Senator Burr a ‘no’ on New START
That’s two ayes and one nay for the New START treaty on Capitol Hill today. Sen. Richard Burr (R-NC) just issued a statement that he will not support the treaty. "After reviewing provisions contained in the New START treaty, I have decided to vote against ratification," Burr said. "I fear it will have a negative impact ...
That's two ayes and one nay for the New START treaty on Capitol Hill today. Sen. Richard Burr (R-NC) just issued a statement that he will not support the treaty.
That’s two ayes and one nay for the New START treaty on Capitol Hill today. Sen. Richard Burr (R-NC) just issued a statement that he will not support the treaty.
"After reviewing provisions contained in the New START treaty, I have decided to vote against ratification," Burr said. "I fear it will have a negative impact on our national security, and the United States must be assured that any arms treaty it agrees to does not limit our ability to defend against growing international threats. This New START does not satisfy that criteria, and I look forward to debate on the issue so I can address more specifically the concerns I have with ratifying this agreement."
That debate could come next week, as many Senate offices seem to be preparing for floor consideration. Both of Maine’s GOP senators, Susan Collins and Olympia Snowe, announced their support today, although Snowe said she will only vote yes if there’s enough time for amendments from the GOP side.
Sen. John McCain (R-AZ) also said today he hopes the treaty can come up for consideration on the senate floor "next week."
Josh Rogin covers national security and foreign policy and writes the daily Web column The Cable. His column appears bi-weekly in the print edition of The Washington Post. He can be reached for comments or tips at firstname.lastname@example.org.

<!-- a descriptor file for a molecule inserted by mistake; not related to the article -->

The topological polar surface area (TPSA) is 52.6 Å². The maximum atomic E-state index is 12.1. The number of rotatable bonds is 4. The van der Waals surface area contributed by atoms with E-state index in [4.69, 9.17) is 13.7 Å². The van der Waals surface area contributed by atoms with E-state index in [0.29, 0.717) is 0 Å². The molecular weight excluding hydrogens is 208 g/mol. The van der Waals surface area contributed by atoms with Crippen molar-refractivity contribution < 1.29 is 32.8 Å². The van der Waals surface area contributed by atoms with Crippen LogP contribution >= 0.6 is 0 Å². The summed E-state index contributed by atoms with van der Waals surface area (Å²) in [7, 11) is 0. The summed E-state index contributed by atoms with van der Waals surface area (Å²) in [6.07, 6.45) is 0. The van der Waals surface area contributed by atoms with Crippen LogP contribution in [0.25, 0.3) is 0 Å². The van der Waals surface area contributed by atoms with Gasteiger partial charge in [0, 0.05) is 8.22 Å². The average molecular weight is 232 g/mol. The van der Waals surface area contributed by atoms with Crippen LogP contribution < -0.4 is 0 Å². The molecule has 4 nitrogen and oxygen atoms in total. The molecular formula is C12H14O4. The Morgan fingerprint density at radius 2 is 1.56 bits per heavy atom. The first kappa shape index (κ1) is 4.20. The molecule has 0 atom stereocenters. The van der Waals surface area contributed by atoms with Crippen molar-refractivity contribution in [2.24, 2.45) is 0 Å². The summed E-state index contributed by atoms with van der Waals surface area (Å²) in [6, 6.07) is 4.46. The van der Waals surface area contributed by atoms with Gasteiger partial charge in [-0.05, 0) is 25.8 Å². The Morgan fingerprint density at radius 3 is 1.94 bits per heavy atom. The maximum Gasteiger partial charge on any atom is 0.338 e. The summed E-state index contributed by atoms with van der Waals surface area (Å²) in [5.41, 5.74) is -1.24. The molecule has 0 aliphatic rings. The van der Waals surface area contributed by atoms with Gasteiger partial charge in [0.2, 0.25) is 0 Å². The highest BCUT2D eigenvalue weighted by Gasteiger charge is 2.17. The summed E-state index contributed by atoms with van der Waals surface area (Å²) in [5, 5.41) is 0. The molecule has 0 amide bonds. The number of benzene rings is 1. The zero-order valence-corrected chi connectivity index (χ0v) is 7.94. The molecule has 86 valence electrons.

Previously, Josh covered defense and foreign policy as a staff writer for Congressional Quarterly, writing extensively on Iraq, Afghanistan, Guantánamo Bay, U.S.-Asia relations, defense budgeting and appropriations, and the defense lobbying and contracting industries. Prior to that, he covered military modernization, cyber warfare, space, and missile defense for Federal Computer Week Magazine. He has also served as Pentagon Staff Reporter for the Asahi Shimbun, Japan's leading daily newspaper, in its Washington, D.C., bureau, where he reported on U.S.-Japan relations, Chinese military modernization, the North Korean nuclear crisis, and more.
A graduate of George Washington University's Elliott School of International Affairs, Josh lived in Yokohama, Japan, and studied at Tokyo's Sophia University. He speaks conversational Japanese and has reported from the region. He has also worked at the House International Relations Committee, the Embassy of Japan, and the Brookings Institution.
Josh's reporting has been featured on CNN, MSNBC, C-Span, CBS, ABC, NPR, WTOP, and several other outlets. He was a 2008-2009 National Press Foundation's Paul Miller Washington Reporting Fellow, 2009 military reporting fellow with the Knight Center for Specialized Journalism and the 2011 recipient of the InterAction Award for Excellence in International Reporting. He hails from Philadelphia and lives in Washington, D.C. Twitter: @joshrogin
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